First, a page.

Still, I see what Delores is trying to say.
This time last week, I offered her casual, but the days that followed have been anything but. They’ve been intense. Consistently frequent. And it’s obviously freaking her the fuck out.
When hanging out with the same person every day becomes routine, it’s difficult to remember what your life looked like before . . . or what it might look like after.
Although I’m cool with the time Dee and I have been spending together, I don’t want to seem needy. Desperation is a reek that’s impossible to wash off once it’s been sniffed.
“You need space—sure—I get it.”
She opens the door and steps inside. And she turns back to me and smiles insincerely. “I’ll . . . call you.”
Then she slams the door in my face.
She doesn’t call.
Not the next day. Or Monday. Or even on the most-holy third day. I haven’t been checking my phone every five minutes or anything . . . but I’ll admit, the sucker’s been fully charged.
Delores blew me off. Just . . . fucking wow.
Yes, I’ve ditched girls in the past—nice girls who didn’t hold my interest. Yes, this is the first time I’ve been on the receiving end of a blow-off.
And no—it doesn’t feel good.
I should forget about her. There are plenty of alternates waiting to step up to bat. I should move onward and upward. Downward is always fun too.
I should . . . but I don’t want to. It’s not just that she’s beautiful, wild, and her tits are the stuff wet dreams are made of. More than all of that—Dee’s interesting. Fascinating. Different than any other girl I’ve dated before. The way her mind works, how she teases, challenges me—I could spend day after day just talking to Delores and never get bored.
She makes me think, she makes me laugh . . . she makes me hard.
And just like a baseball scout can look at a Little Leaguer and see an MVP
By Tuesday night, I take the bull by the horns—or in this case, the bitch by the ears.
I skip the gym and stake out Delores’s apartment building, hell-bent on catching her on her way home from work.
She’s walking down the block now, briskly striding in shiny, open-toed heels, a flowy white blouse that billows with every swing of her arms, and a green, snakeskin skirt. I trot down to her. Her chin rises determinedly when she sees me, not missing a step.
I walk beside her. “How have you been?”
“Too busy to pick up the phone, huh?”
“Someone call an exorcist—you’ve been possessed by my mother.”
I grasp her elbow, bringing her to a stop. At first she’s annoyed, but when her eyes meet mine, I feel it. Electricity. Excitement. Her eyes dance over my face, drinking in every detail. And my own relief at seeing her again—after days of settling for paltry memories—is mirrored in her gaze.
“I’m not him, Dee.”
“Whatever jerk-off made you so ready to run—scared of relationships. Of letting yourself actually fucking feel something . . . want someone . . . the way I know you want me.”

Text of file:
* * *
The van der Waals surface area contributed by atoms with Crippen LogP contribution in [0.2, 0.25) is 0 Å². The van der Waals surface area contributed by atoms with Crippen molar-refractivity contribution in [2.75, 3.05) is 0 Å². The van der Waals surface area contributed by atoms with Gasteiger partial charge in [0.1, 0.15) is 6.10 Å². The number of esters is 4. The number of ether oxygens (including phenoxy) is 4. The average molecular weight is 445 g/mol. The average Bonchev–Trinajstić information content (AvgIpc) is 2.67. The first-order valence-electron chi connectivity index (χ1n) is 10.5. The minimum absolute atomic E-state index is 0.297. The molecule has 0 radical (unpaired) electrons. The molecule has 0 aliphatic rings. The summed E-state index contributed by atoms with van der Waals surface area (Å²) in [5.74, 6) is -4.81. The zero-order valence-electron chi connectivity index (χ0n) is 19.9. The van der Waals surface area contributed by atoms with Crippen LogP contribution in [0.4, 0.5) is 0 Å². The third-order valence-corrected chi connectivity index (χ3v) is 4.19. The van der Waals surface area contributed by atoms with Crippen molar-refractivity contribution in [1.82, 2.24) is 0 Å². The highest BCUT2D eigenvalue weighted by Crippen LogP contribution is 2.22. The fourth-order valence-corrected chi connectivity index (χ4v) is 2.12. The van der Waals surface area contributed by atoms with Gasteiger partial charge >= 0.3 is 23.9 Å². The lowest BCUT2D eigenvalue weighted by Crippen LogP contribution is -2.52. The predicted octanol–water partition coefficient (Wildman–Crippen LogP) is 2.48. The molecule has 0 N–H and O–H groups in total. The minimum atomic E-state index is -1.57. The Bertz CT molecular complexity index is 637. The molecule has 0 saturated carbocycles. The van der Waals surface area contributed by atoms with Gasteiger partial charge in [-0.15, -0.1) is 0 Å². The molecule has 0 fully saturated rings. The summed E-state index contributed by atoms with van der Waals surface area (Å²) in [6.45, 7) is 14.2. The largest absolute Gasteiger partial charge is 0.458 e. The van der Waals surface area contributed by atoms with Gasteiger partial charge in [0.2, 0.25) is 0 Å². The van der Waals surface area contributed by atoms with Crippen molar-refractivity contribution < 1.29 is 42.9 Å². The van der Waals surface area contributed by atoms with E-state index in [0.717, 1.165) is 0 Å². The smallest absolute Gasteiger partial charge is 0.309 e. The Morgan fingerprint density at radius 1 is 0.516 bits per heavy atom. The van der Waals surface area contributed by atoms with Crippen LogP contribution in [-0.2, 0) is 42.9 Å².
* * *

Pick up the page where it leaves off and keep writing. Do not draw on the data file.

She crosses her arms and cocks her hip. “You must not fly very often—the airline’s baggage weight limit is forty pounds. Your enormous head must weigh at least a hundred.”
Depends on which head she’s referring to.
I smile. “Very funny.”
She turns away, watching the passing cars. And when she speaks her voice is somber. A mixture of sadness and fear. “It wasn’t a ‘who,’ Matthew . . . it was a them. I’ve been here before. There’s no point in sitting through the drama when you already know the ending.”
I cup her jaw, brushing the warm, petal softness of her cheek with my thumb. “But I’m not like them.”
“That’s what they all say, and I let myself believe them. But eventually, the truth comes out, and the guy I cared about—the guy I thought I knew—turns out to be a loser, or a gambler, or married, or just a plain old son of a bitch.”
My chest tightens at her wounded expression. At her hurt. And a part of me wants to hunt down every one of the idiots she referred to and smash their faces in for their stupidity.
I lean in close, ghosting my lips along her neck. Because I want to overwhelm her so she’ll forget about her doubts and her fears and all the assholes she’s ever known. And I’ll be the only one she feels—the only one she’ll remember.
“Come out with me tonight, Delores. One more time. Even if it’s the last.”
She wants to say yes. It’s there in her eyes, in the way her body turns toward me and her hand naturally gravitates to my arm. But what comes out of her mouth is, “I don’t know . . .”
I press my lips to her ear and whisper, “Give me one more night and after that, if you want, I won’t bother you again.”
She tilts her head back and runs her fingers along my jaw. “You’re a tough guy to say no to.”
“It’s a gift.”
She sighs. “All right—one more night. But the clubs are going to be empty.”
I smile and hold her hand as we start walking toward her apartment again. “We’re not going to a club.” My eyes skim her smooth, bare legs. “And, you should probably put pants on.”
Curiosity sweeps across her face. “Where are we going?”
I wink. “It’s a surprise.”
If any of you out there were already wishing I’d marry your daughter? You’re gonna go nuts for this next part.
I pull my bike into a parking spot in the almost empty lot. I nudge the kickstand with my foot and climb off. Delores rips the helmet off her head for a better look at the glowing sign.